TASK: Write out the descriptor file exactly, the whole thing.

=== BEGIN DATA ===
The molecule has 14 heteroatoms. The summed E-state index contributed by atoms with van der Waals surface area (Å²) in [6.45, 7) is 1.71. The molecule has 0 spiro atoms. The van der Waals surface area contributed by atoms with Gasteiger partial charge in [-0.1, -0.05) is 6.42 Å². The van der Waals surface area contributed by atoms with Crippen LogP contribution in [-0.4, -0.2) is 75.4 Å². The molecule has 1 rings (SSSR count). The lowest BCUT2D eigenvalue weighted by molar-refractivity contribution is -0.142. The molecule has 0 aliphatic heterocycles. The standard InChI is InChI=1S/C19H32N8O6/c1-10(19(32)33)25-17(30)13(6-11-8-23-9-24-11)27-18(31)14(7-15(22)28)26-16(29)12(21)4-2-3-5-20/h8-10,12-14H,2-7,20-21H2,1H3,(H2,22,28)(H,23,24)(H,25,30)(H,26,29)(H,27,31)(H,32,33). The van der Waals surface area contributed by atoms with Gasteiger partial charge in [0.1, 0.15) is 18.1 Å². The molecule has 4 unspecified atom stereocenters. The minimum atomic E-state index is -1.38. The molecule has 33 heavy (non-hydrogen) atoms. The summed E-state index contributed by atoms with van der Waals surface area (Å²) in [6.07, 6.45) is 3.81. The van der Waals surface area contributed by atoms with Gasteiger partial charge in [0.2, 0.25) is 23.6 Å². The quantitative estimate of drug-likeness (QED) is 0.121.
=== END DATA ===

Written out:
The molecule has 14 heteroatoms. The summed E-state index contributed by atoms with van der Waals surface area (Å²) in [6.45, 7) is 1.71. The molecule has 0 spiro atoms. The van der Waals surface area contributed by atoms with Gasteiger partial charge in [-0.1, -0.05) is 6.42 Å². The van der Waals surface area contributed by atoms with Crippen LogP contribution in [-0.4, -0.2) is 75.4 Å². The molecule has 1 rings (SSSR count). The lowest BCUT2D eigenvalue weighted by molar-refractivity contribution is -0.142. The molecule has 0 aliphatic heterocycles. The standard InChI is InChI=1S/C19H32N8O6/c1-10(19(32)33)25-17(30)13(6-11-8-23-9-24-11)27-18(31)14(7-15(22)28)26-16(29)12(21)4-2-3-5-20/h8-10,12-14H,2-7,20-21H2,1H3,(H2,22,28)(H,23,24)(H,25,30)(H,26,29)(H,27,31)(H,32,33). The van der Waals surface area contributed by atoms with Gasteiger partial charge in [0.1, 0.15) is 18.1 Å². The molecule has 4 unspecified atom stereocenters. The minimum atomic E-state index is -1.38. The molecule has 33 heavy (non-hydrogen) atoms. The summed E-state index contributed by atoms with van der Waals surface area (Å²) in [6.07, 6.45) is 3.81. The van der Waals surface area contributed by atoms with Gasteiger partial charge in [0.2, 0.25) is 23.6 Å². The quantitative estimate of drug-likeness (QED) is 0.121.